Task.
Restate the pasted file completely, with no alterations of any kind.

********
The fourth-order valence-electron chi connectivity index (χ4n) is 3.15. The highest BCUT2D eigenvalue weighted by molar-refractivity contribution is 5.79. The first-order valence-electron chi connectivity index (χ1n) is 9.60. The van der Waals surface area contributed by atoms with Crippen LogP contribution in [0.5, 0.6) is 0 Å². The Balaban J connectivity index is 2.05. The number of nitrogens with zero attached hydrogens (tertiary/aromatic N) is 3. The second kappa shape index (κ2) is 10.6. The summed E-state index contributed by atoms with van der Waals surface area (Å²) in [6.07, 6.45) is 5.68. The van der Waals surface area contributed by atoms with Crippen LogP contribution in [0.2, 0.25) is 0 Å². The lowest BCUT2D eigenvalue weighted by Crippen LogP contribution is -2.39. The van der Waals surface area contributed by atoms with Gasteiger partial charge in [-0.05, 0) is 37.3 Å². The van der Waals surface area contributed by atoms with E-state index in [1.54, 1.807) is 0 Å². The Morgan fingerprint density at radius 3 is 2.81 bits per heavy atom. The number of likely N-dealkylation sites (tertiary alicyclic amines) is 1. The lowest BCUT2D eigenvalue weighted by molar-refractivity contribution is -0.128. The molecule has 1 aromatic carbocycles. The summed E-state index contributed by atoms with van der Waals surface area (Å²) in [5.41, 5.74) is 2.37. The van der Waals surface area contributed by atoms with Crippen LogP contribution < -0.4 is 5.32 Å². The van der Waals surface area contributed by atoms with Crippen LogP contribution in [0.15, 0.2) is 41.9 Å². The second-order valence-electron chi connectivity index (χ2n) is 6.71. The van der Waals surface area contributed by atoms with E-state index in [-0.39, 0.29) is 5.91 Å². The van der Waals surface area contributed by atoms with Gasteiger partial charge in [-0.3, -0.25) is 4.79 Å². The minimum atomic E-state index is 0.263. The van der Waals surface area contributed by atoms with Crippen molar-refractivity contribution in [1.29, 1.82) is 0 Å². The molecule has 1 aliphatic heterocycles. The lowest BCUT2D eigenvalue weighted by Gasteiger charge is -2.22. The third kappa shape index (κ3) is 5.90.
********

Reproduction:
The fourth-order valence-electron chi connectivity index (χ4n) is 3.15. The highest BCUT2D eigenvalue weighted by molar-refractivity contribution is 5.79. The first-order valence-electron chi connectivity index (χ1n) is 9.60. The van der Waals surface area contributed by atoms with Crippen LogP contribution in [0.5, 0.6) is 0 Å². The Balaban J connectivity index is 2.05. The number of nitrogens with zero attached hydrogens (tertiary/aromatic N) is 3. The second kappa shape index (κ2) is 10.6. The summed E-state index contributed by atoms with van der Waals surface area (Å²) in [6.07, 6.45) is 5.68. The van der Waals surface area contributed by atoms with Crippen LogP contribution in [0.2, 0.25) is 0 Å². The lowest BCUT2D eigenvalue weighted by Crippen LogP contribution is -2.39. The van der Waals surface area contributed by atoms with Gasteiger partial charge in [-0.05, 0) is 37.3 Å². The van der Waals surface area contributed by atoms with E-state index in [1.54, 1.807) is 0 Å². The Morgan fingerprint density at radius 3 is 2.81 bits per heavy atom. The number of likely N-dealkylation sites (tertiary alicyclic amines) is 1. The lowest BCUT2D eigenvalue weighted by molar-refractivity contribution is -0.128. The molecule has 1 aromatic carbocycles. The summed E-state index contributed by atoms with van der Waals surface area (Å²) in [5.41, 5.74) is 2.37. The van der Waals surface area contributed by atoms with Crippen LogP contribution < -0.4 is 5.32 Å². The van der Waals surface area contributed by atoms with Crippen LogP contribution in [0.15, 0.2) is 41.9 Å². The second-order valence-electron chi connectivity index (χ2n) is 6.71. The van der Waals surface area contributed by atoms with E-state index in [-0.39, 0.29) is 5.91 Å². The van der Waals surface area contributed by atoms with Gasteiger partial charge in [-0.3, -0.25) is 4.79 Å². The minimum atomic E-state index is 0.263. The van der Waals surface area contributed by atoms with Crippen molar-refractivity contribution in [1.29, 1.82) is 0 Å². The molecule has 1 aliphatic heterocycles. The lowest BCUT2D eigenvalue weighted by Gasteiger charge is -2.22. The third kappa shape index (κ3) is 5.90.